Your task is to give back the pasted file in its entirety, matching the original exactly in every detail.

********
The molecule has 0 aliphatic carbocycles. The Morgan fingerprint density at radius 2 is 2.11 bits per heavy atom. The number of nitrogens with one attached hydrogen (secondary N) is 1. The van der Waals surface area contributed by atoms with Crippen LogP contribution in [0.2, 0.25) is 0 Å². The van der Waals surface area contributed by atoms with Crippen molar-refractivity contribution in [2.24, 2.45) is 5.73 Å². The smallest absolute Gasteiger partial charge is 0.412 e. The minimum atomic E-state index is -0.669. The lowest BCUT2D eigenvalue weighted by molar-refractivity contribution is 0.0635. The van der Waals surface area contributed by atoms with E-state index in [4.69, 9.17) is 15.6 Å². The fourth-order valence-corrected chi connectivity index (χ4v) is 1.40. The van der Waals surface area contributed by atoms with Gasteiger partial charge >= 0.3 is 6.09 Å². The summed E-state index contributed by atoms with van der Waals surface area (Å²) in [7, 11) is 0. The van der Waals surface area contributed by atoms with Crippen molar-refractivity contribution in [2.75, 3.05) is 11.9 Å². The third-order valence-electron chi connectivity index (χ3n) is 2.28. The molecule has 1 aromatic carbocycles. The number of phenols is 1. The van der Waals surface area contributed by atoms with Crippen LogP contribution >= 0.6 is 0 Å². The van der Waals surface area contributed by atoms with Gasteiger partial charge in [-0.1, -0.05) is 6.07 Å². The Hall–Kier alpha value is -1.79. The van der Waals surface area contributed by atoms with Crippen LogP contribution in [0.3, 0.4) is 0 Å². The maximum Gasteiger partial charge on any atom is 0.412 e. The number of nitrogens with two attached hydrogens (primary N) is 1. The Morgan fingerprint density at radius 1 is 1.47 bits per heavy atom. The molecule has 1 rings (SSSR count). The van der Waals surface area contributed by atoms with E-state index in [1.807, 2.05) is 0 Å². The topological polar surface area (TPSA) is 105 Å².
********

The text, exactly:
The molecule has 0 aliphatic carbocycles. The Morgan fingerprint density at radius 2 is 2.11 bits per heavy atom. The number of nitrogens with one attached hydrogen (secondary N) is 1. The van der Waals surface area contributed by atoms with Crippen LogP contribution in [0.2, 0.25) is 0 Å². The van der Waals surface area contributed by atoms with Crippen molar-refractivity contribution in [2.24, 2.45) is 5.73 Å². The smallest absolute Gasteiger partial charge is 0.412 e. The minimum atomic E-state index is -0.669. The lowest BCUT2D eigenvalue weighted by molar-refractivity contribution is 0.0635. The van der Waals surface area contributed by atoms with E-state index in [4.69, 9.17) is 15.6 Å². The fourth-order valence-corrected chi connectivity index (χ4v) is 1.40. The van der Waals surface area contributed by atoms with Gasteiger partial charge >= 0.3 is 6.09 Å². The summed E-state index contributed by atoms with van der Waals surface area (Å²) in [7, 11) is 0. The van der Waals surface area contributed by atoms with Crippen molar-refractivity contribution in [2.75, 3.05) is 11.9 Å². The third-order valence-electron chi connectivity index (χ3n) is 2.28. The molecule has 1 aromatic carbocycles. The number of phenols is 1. The van der Waals surface area contributed by atoms with Crippen LogP contribution >= 0.6 is 0 Å². The van der Waals surface area contributed by atoms with Gasteiger partial charge in [-0.1, -0.05) is 6.07 Å². The Hall–Kier alpha value is -1.79. The van der Waals surface area contributed by atoms with Crippen LogP contribution in [0.3, 0.4) is 0 Å². The maximum Gasteiger partial charge on any atom is 0.412 e. The number of nitrogens with two attached hydrogens (primary N) is 1. The Morgan fingerprint density at radius 1 is 1.47 bits per heavy atom. The molecule has 1 rings (SSSR count). The van der Waals surface area contributed by atoms with E-state index in [1.807, 2.05) is 0 Å². The topological polar surface area (TPSA) is 105 Å².